Thanks to John Banks for helping honor Oliver’s sacrifice.
I’m sure Oliver wouldn’t be offended by a small diversion from his story for a little Gettysburg report in honor of those who gave their “last full measure” on what is quite possibly the world’s most popular battlefield. It’s about noon on Memorial Day 2012 and there is a nice crowd here at Gettysburg which I find somewhat refreshing. Most don’t wander far from the comfort of their vehicle or bus (there are some tour groups moving through). Only a few are crazy like me and strap on a backpack to head out on the trails. It’s a beautiful day but humid and in the upper 80s as I hike through legendary places like Devil’s Den, Little Round Top and Big Round Top. In addition to the physical fitness training aspect, I’m working on a reconnaissance for a future staff ride focused on the 20th Maine and COL Chamberlain. I need to walk the ground again and attempt to gain some empathy for those boys from Maine and Alabama.
As I move up the face of Little Round Top, the same question returns to me…how did the officers get the men to do it? By it I mean, following them into a hail of bullets. Attacking up the steep, rocky slope or charging the attacking enemy with only your bayonet. It doesn’t matter how, it’s just the why that distresses me. But, it’s the same answer every time; they followed their officers and stood beside their friends. They trusted Colonels Chamberlain and Oates as competent officers. Most soldiers would have preferred death to leaving their friends on the left and right then being branded as a coward. Oliver’s letters have made this clear.That’s the significance of Memorial Day that so often is missing in the popular culture. It is a day of death or dying to be more accurate. Trusting the men on your left and right not to leave you in the midst of the fight. Following the man leading you even if it means never seeing home again. Willing to march forward into the hellish storm of shot and shell and, if necessary, die for your country. That’s what Oliver Case envisioned in his words…die like a man.
I returned to my comfortable car and moved on to stop and pay tribute to my direct ancestor who fought here. In doing so, I found a surprise little tidbit of Gettysburg history that probably isn’t covered in any of the standard tours. In fact, you’ll have to go deep to find much written about it.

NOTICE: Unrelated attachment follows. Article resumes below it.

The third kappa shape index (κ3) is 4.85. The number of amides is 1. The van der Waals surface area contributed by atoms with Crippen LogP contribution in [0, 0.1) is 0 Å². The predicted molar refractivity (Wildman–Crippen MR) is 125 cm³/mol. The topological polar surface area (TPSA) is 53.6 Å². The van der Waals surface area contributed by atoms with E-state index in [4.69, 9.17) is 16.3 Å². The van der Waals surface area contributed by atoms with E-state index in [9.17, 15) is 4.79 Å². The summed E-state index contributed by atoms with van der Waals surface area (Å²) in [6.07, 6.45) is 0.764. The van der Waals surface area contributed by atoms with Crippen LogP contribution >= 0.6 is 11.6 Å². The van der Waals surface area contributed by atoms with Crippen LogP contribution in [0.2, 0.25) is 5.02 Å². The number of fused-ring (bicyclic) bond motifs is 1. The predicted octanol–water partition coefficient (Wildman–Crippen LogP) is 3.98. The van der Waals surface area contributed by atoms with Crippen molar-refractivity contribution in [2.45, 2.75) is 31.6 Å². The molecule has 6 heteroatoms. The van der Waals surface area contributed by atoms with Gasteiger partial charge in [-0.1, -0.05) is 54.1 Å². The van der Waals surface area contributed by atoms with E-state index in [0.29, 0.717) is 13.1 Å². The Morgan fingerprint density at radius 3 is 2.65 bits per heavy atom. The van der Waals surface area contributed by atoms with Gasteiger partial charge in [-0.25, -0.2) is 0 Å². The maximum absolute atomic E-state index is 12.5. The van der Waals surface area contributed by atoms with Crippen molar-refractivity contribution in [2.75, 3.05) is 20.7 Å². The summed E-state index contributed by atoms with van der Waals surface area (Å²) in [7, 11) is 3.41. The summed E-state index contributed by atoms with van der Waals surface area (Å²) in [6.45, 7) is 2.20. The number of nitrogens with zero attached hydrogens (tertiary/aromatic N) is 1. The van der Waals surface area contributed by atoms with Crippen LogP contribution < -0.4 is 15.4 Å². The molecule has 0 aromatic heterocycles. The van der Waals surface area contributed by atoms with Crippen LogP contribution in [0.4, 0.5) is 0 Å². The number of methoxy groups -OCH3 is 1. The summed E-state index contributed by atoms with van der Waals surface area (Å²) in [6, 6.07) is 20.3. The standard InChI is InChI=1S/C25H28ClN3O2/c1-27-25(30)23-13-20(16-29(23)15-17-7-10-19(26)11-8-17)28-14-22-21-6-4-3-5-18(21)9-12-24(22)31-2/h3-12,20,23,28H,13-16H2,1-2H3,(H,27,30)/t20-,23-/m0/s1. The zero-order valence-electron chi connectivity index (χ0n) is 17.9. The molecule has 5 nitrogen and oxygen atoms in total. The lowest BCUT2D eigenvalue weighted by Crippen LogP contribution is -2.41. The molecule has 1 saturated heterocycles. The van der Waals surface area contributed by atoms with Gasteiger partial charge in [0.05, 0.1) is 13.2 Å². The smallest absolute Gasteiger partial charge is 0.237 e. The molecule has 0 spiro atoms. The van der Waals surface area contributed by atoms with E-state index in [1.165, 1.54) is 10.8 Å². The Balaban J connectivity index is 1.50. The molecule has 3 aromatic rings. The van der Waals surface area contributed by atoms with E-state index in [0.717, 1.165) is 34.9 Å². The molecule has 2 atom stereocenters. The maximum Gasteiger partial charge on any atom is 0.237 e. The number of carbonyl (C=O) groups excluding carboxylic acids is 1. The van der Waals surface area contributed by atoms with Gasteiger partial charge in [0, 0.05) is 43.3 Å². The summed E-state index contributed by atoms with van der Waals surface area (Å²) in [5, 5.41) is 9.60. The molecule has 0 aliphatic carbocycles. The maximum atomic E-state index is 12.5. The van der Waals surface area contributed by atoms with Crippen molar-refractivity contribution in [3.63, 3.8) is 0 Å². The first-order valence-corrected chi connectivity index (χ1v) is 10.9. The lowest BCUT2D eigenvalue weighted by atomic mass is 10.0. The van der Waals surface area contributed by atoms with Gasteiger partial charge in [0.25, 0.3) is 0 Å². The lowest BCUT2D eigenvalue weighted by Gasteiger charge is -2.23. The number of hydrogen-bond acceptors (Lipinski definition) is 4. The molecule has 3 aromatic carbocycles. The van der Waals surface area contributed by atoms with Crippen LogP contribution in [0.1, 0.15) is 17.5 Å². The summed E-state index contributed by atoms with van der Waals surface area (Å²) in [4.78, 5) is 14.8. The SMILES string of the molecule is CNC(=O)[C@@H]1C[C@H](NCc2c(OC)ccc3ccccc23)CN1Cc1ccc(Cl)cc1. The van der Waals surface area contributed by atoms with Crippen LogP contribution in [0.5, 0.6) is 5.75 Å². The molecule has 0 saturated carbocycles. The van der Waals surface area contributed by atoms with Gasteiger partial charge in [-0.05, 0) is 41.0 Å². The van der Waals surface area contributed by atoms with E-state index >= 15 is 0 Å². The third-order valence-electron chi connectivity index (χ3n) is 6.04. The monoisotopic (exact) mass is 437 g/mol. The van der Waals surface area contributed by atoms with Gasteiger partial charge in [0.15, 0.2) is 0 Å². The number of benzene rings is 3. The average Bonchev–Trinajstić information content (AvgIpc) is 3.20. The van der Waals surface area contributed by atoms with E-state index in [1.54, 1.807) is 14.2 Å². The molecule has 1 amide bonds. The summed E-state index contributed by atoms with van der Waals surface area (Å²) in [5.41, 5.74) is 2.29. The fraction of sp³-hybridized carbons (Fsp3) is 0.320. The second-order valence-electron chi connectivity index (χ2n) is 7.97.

My g-g grandfather’s brigade, Wright’s Georgia Brigade, penetrated to within a stone’s throw of the famous copse of tree along Cemetery Ridge, not on Day 3 during Pickett’s Charge, but on Day 2! An almost hidden tablet marks the spot where the brigade took advantage of a seam in the Union line of General John Gibbon’s division of troops operating as part of General Winfield Scott Hancock’s II Corps. Gibbon recalled Wright’s men charging through what he called a “vacancy in our line to the left of my division.” The dilemma for Wright was that no other Confederate forces had moved with his brigade and he could hold the high ground his men had fought to win. Wright soon ordered the regiments of the brigade to retire back to the Confederate line near the Bliss farm.
For more detail on Wright’s Brigade at Gettysburg:
Colonel Wright’s report
Battle of Gettysburg: Fury at Bliss Farm from Historynet
3rd Georgia (part of Wright’s Brigade) at Gettysburg with description and photos
Inscribed in pencil inside the Bible of Oliver Cromwell Case are these words, “If you die, die like a man.” [emphasis in original] I’ve often wondered why Oliver (I believe it to be his handwriting but have never definitively proven it) included this particular phrase inside the front cover of his Bible.
Did his father or brothers or someone say this to him as he departed to serve in the 8th Connecticut?
Was this a popular saying among the troops to keep them from cowardly behavior?
I may have discovered a possible answer to this mystery; at least it’s a plausible theory.
In October of 1859, the radical abolitionist John Brown led a force of 18 men in an assault against the U.S. Armory at Harpers Ferry, Virginia in the hopes of starting a slave uprising to force an end to slavery in the southern states. Although initially unopposed, Brown’s raid was eventually met by force from local farmers, a local militia company and, finally, a force of Marines commanded by Colonel Robert E. Lee, U.S. Army. By the end of the second day, Brown and his remaining men were surrounded in the engine house of the armory where a firefight wounded several of Brown’s raiders including his son, Oliver. Oliver begged his father to shoot him and end the suffering caused by his injuries. In response, John Brown told his son, “If you must die, die like a man.”